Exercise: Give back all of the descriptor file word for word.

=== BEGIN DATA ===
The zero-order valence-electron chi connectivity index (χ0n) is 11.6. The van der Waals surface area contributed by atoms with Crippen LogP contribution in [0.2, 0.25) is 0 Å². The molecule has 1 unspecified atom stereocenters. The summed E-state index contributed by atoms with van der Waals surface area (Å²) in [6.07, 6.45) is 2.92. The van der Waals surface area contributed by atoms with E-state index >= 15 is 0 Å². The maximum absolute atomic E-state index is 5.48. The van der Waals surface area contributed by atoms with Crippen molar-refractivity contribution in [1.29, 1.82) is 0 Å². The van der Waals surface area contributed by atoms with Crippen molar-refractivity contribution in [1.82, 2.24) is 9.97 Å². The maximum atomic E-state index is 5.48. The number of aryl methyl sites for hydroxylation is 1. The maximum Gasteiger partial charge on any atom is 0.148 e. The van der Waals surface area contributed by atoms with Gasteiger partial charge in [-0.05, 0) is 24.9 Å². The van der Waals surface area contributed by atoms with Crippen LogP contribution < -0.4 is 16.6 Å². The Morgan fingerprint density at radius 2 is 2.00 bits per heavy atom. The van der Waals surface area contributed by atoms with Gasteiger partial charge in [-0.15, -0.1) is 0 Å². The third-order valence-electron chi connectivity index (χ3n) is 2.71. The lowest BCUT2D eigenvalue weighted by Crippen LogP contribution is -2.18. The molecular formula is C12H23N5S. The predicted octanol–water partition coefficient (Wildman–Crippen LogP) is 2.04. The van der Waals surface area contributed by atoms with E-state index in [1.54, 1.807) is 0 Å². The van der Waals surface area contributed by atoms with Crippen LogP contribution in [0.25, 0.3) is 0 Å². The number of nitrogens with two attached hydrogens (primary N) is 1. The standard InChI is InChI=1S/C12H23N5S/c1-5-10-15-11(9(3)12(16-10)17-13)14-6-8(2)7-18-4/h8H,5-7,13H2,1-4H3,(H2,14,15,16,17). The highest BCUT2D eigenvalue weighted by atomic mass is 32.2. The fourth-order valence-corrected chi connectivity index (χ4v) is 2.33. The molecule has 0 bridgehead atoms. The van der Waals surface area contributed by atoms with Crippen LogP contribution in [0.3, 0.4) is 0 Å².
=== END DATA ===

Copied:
The zero-order valence-electron chi connectivity index (χ0n) is 11.6. The van der Waals surface area contributed by atoms with Crippen LogP contribution in [0.2, 0.25) is 0 Å². The molecule has 1 unspecified atom stereocenters. The summed E-state index contributed by atoms with van der Waals surface area (Å²) in [6.07, 6.45) is 2.92. The van der Waals surface area contributed by atoms with E-state index >= 15 is 0 Å². The maximum absolute atomic E-state index is 5.48. The van der Waals surface area contributed by atoms with Crippen molar-refractivity contribution in [1.29, 1.82) is 0 Å². The van der Waals surface area contributed by atoms with Crippen molar-refractivity contribution in [1.82, 2.24) is 9.97 Å². The maximum atomic E-state index is 5.48. The number of aryl methyl sites for hydroxylation is 1. The maximum Gasteiger partial charge on any atom is 0.148 e. The van der Waals surface area contributed by atoms with Gasteiger partial charge in [-0.05, 0) is 24.9 Å². The van der Waals surface area contributed by atoms with Crippen LogP contribution < -0.4 is 16.6 Å². The Morgan fingerprint density at radius 2 is 2.00 bits per heavy atom. The van der Waals surface area contributed by atoms with Gasteiger partial charge in [-0.15, -0.1) is 0 Å². The third-order valence-electron chi connectivity index (χ3n) is 2.71. The lowest BCUT2D eigenvalue weighted by Crippen LogP contribution is -2.18. The molecular formula is C12H23N5S. The predicted octanol–water partition coefficient (Wildman–Crippen LogP) is 2.04. The van der Waals surface area contributed by atoms with E-state index in [1.54, 1.807) is 0 Å². The van der Waals surface area contributed by atoms with Crippen LogP contribution in [0.25, 0.3) is 0 Å². The number of nitrogens with two attached hydrogens (primary N) is 1. The standard InChI is InChI=1S/C12H23N5S/c1-5-10-15-11(9(3)12(16-10)17-13)14-6-8(2)7-18-4/h8H,5-7,13H2,1-4H3,(H2,14,15,16,17). The highest BCUT2D eigenvalue weighted by atomic mass is 32.2. The fourth-order valence-corrected chi connectivity index (χ4v) is 2.33. The molecule has 0 bridgehead atoms. The van der Waals surface area contributed by atoms with Crippen LogP contribution in [0.3, 0.4) is 0 Å².